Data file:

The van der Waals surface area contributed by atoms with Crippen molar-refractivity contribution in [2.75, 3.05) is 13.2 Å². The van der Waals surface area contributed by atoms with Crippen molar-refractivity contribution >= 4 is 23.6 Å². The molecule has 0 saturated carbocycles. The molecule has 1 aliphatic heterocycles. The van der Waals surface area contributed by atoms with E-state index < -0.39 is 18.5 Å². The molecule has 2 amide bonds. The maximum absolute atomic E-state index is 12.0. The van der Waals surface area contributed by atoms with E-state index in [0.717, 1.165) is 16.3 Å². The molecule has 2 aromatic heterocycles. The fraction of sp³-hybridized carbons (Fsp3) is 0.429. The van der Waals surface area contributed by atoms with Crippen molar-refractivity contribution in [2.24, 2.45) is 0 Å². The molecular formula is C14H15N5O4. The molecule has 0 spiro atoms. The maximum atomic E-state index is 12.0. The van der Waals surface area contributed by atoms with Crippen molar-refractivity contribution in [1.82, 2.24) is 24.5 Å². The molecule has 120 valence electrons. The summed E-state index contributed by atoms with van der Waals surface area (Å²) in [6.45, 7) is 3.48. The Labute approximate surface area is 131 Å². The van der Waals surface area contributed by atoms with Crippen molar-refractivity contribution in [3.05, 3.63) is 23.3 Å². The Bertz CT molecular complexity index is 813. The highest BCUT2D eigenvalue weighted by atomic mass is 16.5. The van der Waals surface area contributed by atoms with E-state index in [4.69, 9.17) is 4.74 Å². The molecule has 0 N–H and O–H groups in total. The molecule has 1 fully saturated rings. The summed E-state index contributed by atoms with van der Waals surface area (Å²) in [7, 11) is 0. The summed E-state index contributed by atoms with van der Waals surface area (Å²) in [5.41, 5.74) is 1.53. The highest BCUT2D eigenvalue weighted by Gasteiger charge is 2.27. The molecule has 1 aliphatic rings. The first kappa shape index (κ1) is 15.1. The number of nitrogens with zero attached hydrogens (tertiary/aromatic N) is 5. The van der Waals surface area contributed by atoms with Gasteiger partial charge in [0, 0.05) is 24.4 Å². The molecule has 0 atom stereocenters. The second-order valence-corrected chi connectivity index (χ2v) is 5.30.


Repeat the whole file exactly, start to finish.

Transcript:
The van der Waals surface area contributed by atoms with Crippen molar-refractivity contribution in [2.75, 3.05) is 13.2 Å². The van der Waals surface area contributed by atoms with Crippen molar-refractivity contribution >= 4 is 23.6 Å². The molecule has 0 saturated carbocycles. The molecule has 1 aliphatic heterocycles. The van der Waals surface area contributed by atoms with E-state index < -0.39 is 18.5 Å². The molecule has 2 amide bonds. The maximum absolute atomic E-state index is 12.0. The van der Waals surface area contributed by atoms with E-state index in [0.717, 1.165) is 16.3 Å². The molecule has 2 aromatic heterocycles. The fraction of sp³-hybridized carbons (Fsp3) is 0.429. The van der Waals surface area contributed by atoms with Crippen molar-refractivity contribution in [2.24, 2.45) is 0 Å². The molecular formula is C14H15N5O4. The molecule has 0 spiro atoms. The maximum atomic E-state index is 12.0. The van der Waals surface area contributed by atoms with Crippen molar-refractivity contribution in [1.82, 2.24) is 24.5 Å². The molecule has 120 valence electrons. The summed E-state index contributed by atoms with van der Waals surface area (Å²) in [6.45, 7) is 3.48. The Labute approximate surface area is 131 Å². The van der Waals surface area contributed by atoms with Crippen molar-refractivity contribution in [3.05, 3.63) is 23.3 Å². The Bertz CT molecular complexity index is 813. The highest BCUT2D eigenvalue weighted by atomic mass is 16.5. The van der Waals surface area contributed by atoms with E-state index in [4.69, 9.17) is 4.74 Å². The molecule has 0 N–H and O–H groups in total. The molecule has 1 fully saturated rings. The summed E-state index contributed by atoms with van der Waals surface area (Å²) in [7, 11) is 0. The summed E-state index contributed by atoms with van der Waals surface area (Å²) in [5.41, 5.74) is 1.53. The highest BCUT2D eigenvalue weighted by Gasteiger charge is 2.27. The molecule has 1 aliphatic rings. The first kappa shape index (κ1) is 15.1. The number of nitrogens with zero attached hydrogens (tertiary/aromatic N) is 5. The van der Waals surface area contributed by atoms with Gasteiger partial charge in [0, 0.05) is 24.4 Å². The molecule has 0 atom stereocenters. The second-order valence-corrected chi connectivity index (χ2v) is 5.30.